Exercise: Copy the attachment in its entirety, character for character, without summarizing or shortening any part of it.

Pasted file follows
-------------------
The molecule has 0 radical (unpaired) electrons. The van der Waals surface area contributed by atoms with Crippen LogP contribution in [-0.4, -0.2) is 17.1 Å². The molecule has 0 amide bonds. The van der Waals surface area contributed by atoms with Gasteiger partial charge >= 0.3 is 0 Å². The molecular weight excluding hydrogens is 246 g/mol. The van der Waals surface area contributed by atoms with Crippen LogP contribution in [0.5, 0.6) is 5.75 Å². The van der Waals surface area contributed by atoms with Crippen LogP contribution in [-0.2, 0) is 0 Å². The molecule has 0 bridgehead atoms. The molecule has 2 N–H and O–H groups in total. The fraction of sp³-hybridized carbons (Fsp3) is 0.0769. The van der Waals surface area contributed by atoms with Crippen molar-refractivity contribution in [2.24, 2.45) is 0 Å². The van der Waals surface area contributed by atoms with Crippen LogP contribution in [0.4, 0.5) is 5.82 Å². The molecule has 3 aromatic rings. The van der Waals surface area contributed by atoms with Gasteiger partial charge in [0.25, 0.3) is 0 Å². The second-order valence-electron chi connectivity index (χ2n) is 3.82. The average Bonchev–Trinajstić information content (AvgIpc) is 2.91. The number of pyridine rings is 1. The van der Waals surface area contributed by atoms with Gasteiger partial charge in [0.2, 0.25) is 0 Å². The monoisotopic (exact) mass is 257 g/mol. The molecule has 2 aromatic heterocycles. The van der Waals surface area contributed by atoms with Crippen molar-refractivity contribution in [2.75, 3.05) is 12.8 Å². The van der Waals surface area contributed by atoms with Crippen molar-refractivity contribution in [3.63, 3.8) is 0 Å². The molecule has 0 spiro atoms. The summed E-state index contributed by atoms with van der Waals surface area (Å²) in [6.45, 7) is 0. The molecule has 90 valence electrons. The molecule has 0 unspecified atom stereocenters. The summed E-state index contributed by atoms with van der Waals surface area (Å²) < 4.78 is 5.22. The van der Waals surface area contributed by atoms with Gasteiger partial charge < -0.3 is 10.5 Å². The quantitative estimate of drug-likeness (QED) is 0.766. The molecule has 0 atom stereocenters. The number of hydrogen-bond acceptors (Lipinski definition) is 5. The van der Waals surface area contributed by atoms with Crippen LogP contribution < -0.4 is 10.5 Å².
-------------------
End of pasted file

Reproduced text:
The molecule has 0 radical (unpaired) electrons. The van der Waals surface area contributed by atoms with Crippen LogP contribution in [-0.4, -0.2) is 17.1 Å². The molecule has 0 amide bonds. The van der Waals surface area contributed by atoms with Gasteiger partial charge >= 0.3 is 0 Å². The molecular weight excluding hydrogens is 246 g/mol. The van der Waals surface area contributed by atoms with Crippen LogP contribution in [0.5, 0.6) is 5.75 Å². The van der Waals surface area contributed by atoms with Crippen LogP contribution in [-0.2, 0) is 0 Å². The molecule has 0 bridgehead atoms. The molecule has 2 N–H and O–H groups in total. The fraction of sp³-hybridized carbons (Fsp3) is 0.0769. The van der Waals surface area contributed by atoms with Crippen molar-refractivity contribution in [2.24, 2.45) is 0 Å². The van der Waals surface area contributed by atoms with Crippen LogP contribution in [0.4, 0.5) is 5.82 Å². The molecule has 3 aromatic rings. The van der Waals surface area contributed by atoms with Gasteiger partial charge in [0.25, 0.3) is 0 Å². The second-order valence-electron chi connectivity index (χ2n) is 3.82. The average Bonchev–Trinajstić information content (AvgIpc) is 2.91. The number of pyridine rings is 1. The van der Waals surface area contributed by atoms with Gasteiger partial charge in [0.2, 0.25) is 0 Å². The monoisotopic (exact) mass is 257 g/mol. The molecule has 2 aromatic heterocycles. The van der Waals surface area contributed by atoms with Crippen molar-refractivity contribution in [2.75, 3.05) is 12.8 Å². The van der Waals surface area contributed by atoms with Crippen molar-refractivity contribution in [3.63, 3.8) is 0 Å². The molecule has 0 spiro atoms. The summed E-state index contributed by atoms with van der Waals surface area (Å²) in [6.45, 7) is 0. The molecule has 90 valence electrons. The molecule has 0 unspecified atom stereocenters. The summed E-state index contributed by atoms with van der Waals surface area (Å²) < 4.78 is 5.22. The van der Waals surface area contributed by atoms with Gasteiger partial charge < -0.3 is 10.5 Å². The quantitative estimate of drug-likeness (QED) is 0.766. The molecule has 0 atom stereocenters. The number of hydrogen-bond acceptors (Lipinski definition) is 5. The van der Waals surface area contributed by atoms with Crippen LogP contribution < -0.4 is 10.5 Å².